The Islamic State launches a counterattack in the Iraqi city of Kirkuk, as the battle to retake Mosul intensifies. Ecuador cuts off Internet access to WikiLeaks founder Julian Assange. And the president of the Philippines says his country is pivoting away from the U.S. A panel of journalists joins guest host Derek McGinty for analysis of the week's top international news stories.
Last August, ISIS released a video showing the brutal beheading of journalist James Foley. With this act, ISIS came to the attention of much of the world. But the terrorist group that seemed to spring out of nowhere has its roots in Iraq and the U.S. invasion. Once a part of Al Qaeda, ISIS went on to sharply differentiate itself from central command. In a new book, “ISIS: State of Terror,” two experts on terrorism say ISIS’s tactics – including their use of violence and their manipulation of social media – is unprecedented and will permanently alter the way terrorist groups operate in the future. Co-authors Jessica Stern and J.M. Berger join Diane to discuss the history, evolution and reach of ISIS.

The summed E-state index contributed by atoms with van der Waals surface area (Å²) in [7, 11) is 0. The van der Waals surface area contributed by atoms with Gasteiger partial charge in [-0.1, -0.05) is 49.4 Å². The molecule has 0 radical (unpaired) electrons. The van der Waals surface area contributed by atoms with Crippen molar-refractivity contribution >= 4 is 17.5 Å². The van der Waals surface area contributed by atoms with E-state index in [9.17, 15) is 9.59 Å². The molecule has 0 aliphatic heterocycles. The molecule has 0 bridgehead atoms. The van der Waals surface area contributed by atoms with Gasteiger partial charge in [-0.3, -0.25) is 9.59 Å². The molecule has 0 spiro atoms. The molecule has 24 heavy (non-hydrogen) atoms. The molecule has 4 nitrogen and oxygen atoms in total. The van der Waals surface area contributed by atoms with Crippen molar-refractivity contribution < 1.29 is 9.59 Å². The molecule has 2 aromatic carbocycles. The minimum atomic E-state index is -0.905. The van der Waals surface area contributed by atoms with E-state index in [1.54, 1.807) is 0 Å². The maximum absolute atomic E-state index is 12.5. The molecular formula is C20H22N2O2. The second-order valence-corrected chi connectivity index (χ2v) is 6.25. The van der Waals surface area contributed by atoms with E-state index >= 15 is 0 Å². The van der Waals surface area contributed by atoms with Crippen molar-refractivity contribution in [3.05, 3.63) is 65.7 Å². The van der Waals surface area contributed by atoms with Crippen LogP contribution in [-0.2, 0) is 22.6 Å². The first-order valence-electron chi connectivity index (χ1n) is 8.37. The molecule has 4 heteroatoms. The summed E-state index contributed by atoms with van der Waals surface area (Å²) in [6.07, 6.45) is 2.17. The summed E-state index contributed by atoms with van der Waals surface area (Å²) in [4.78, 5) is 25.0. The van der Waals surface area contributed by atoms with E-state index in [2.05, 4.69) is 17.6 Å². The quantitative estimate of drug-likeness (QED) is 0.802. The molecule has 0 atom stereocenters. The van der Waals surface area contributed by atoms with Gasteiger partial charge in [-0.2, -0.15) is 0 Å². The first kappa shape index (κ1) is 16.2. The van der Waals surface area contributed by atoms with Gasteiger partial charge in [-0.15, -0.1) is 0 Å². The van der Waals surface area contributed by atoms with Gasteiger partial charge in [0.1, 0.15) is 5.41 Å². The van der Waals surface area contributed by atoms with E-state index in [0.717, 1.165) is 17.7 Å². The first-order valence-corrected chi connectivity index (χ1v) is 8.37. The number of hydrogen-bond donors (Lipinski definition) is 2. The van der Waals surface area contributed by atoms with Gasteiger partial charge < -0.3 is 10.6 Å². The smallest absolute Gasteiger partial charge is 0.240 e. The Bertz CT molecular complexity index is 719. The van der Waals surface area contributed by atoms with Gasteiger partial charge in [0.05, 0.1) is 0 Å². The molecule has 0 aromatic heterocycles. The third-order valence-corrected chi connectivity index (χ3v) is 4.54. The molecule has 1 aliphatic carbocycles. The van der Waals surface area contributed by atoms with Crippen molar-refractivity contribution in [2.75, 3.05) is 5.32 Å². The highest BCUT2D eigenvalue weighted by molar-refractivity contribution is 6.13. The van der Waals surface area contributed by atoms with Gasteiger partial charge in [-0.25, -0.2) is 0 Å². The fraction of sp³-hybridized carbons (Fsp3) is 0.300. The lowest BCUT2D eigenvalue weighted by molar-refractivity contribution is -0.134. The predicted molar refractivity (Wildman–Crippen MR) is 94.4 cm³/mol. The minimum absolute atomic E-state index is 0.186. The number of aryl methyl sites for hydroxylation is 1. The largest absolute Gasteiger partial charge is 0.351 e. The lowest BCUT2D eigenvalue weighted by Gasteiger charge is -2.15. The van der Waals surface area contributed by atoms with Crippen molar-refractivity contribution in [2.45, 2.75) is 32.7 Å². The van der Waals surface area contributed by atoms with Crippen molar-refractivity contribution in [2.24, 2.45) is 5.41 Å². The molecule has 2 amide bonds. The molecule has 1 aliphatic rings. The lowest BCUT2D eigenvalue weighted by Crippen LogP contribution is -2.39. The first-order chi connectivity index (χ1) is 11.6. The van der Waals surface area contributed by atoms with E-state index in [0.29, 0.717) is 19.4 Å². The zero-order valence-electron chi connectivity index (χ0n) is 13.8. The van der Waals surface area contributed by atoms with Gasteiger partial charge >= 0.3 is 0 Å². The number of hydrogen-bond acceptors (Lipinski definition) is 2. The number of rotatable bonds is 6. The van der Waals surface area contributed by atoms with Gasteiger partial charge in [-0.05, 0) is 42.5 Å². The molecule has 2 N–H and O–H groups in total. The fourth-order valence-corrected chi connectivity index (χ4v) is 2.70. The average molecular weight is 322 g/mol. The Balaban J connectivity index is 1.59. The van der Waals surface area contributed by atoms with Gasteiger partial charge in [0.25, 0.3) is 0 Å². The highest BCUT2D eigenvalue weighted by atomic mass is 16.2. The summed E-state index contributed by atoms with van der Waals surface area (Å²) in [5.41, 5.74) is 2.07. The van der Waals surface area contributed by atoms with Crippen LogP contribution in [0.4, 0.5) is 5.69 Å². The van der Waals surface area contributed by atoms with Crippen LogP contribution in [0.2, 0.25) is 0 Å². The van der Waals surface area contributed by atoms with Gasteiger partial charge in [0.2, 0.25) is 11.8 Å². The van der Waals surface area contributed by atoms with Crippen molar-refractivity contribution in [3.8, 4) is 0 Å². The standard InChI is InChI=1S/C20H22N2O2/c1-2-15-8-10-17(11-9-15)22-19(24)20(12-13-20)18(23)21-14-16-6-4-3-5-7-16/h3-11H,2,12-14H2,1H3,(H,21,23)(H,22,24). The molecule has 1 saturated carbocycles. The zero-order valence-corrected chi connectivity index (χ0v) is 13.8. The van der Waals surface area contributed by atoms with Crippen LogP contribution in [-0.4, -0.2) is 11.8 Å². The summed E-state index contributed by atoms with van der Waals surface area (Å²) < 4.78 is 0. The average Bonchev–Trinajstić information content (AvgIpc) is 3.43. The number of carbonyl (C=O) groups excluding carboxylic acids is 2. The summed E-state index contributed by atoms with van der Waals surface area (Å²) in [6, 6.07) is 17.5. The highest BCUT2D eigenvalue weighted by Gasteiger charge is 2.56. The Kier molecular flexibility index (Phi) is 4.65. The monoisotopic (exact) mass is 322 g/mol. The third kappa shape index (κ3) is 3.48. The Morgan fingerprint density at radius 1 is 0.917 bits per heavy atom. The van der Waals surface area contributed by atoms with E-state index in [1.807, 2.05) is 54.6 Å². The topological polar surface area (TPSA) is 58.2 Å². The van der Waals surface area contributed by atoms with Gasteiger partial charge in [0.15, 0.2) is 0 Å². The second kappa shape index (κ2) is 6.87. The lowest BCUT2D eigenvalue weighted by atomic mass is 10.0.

- Jessica Stern author, "ISIS: The State of Terror." She is a lecturer of terrorism at Harvard University and the author of "Denial: A Memoir of Terror" and "Terror in the Name of God: Why Religious Militants Kill."
- J.M. Berger author, "ISIS: The State of Terror." He is the author of "Jihad Joe: Americans Who Go to War in the Name of Islam" and editor of Intelwire.com.
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Adapted from ISIS: The State Of Terror. Copyright © 2015 by Jessica Stern and J.M. Berger. Excerpted by permission of Ecco Books, a division of HarperCollins Publishers. No part of this excerpt may be reproduced or reprinted without permission in writing from the publisher.
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